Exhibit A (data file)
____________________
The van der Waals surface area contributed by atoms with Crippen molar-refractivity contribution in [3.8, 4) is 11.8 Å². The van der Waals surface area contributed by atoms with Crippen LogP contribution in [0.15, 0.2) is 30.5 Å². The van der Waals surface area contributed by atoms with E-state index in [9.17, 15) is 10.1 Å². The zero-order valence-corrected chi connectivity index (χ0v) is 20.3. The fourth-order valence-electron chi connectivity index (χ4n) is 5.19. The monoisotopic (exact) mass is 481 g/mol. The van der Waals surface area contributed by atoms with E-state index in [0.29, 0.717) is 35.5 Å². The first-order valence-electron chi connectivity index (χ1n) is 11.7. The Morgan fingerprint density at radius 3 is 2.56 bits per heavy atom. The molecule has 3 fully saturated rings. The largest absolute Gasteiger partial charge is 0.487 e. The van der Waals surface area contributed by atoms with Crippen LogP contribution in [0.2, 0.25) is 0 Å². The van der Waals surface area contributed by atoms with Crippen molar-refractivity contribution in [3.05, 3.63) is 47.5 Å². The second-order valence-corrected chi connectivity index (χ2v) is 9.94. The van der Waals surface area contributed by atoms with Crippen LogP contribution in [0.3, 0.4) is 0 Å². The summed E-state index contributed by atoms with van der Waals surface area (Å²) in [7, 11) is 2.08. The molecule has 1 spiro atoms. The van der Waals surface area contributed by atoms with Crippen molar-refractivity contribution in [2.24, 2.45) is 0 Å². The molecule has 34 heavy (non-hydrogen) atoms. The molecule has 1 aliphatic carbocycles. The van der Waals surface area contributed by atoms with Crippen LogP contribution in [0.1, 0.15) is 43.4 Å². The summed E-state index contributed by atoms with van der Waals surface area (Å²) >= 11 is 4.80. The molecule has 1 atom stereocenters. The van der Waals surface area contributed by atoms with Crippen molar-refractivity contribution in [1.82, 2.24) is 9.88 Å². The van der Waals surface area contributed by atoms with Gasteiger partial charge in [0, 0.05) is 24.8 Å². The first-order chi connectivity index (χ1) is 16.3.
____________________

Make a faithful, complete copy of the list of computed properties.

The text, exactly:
The van der Waals surface area contributed by atoms with Crippen molar-refractivity contribution in [3.8, 4) is 11.8 Å². The van der Waals surface area contributed by atoms with Crippen LogP contribution in [0.15, 0.2) is 30.5 Å². The van der Waals surface area contributed by atoms with E-state index in [9.17, 15) is 10.1 Å². The zero-order valence-corrected chi connectivity index (χ0v) is 20.3. The fourth-order valence-electron chi connectivity index (χ4n) is 5.19. The monoisotopic (exact) mass is 481 g/mol. The van der Waals surface area contributed by atoms with E-state index in [0.29, 0.717) is 35.5 Å². The first-order valence-electron chi connectivity index (χ1n) is 11.7. The Morgan fingerprint density at radius 3 is 2.56 bits per heavy atom. The molecule has 3 fully saturated rings. The largest absolute Gasteiger partial charge is 0.487 e. The van der Waals surface area contributed by atoms with Crippen LogP contribution in [0.2, 0.25) is 0 Å². The van der Waals surface area contributed by atoms with Crippen molar-refractivity contribution in [3.05, 3.63) is 47.5 Å². The second-order valence-corrected chi connectivity index (χ2v) is 9.94. The van der Waals surface area contributed by atoms with Crippen LogP contribution in [0.3, 0.4) is 0 Å². The summed E-state index contributed by atoms with van der Waals surface area (Å²) in [7, 11) is 2.08. The molecule has 1 spiro atoms. The van der Waals surface area contributed by atoms with Crippen molar-refractivity contribution in [2.24, 2.45) is 0 Å². The molecule has 34 heavy (non-hydrogen) atoms. The molecule has 1 aliphatic carbocycles. The van der Waals surface area contributed by atoms with Crippen LogP contribution in [0.1, 0.15) is 43.4 Å². The summed E-state index contributed by atoms with van der Waals surface area (Å²) >= 11 is 4.80. The molecule has 1 atom stereocenters. The van der Waals surface area contributed by atoms with Crippen molar-refractivity contribution in [1.82, 2.24) is 9.88 Å². The van der Waals surface area contributed by atoms with Gasteiger partial charge in [0, 0.05) is 24.8 Å². The first-order chi connectivity index (χ1) is 16.3.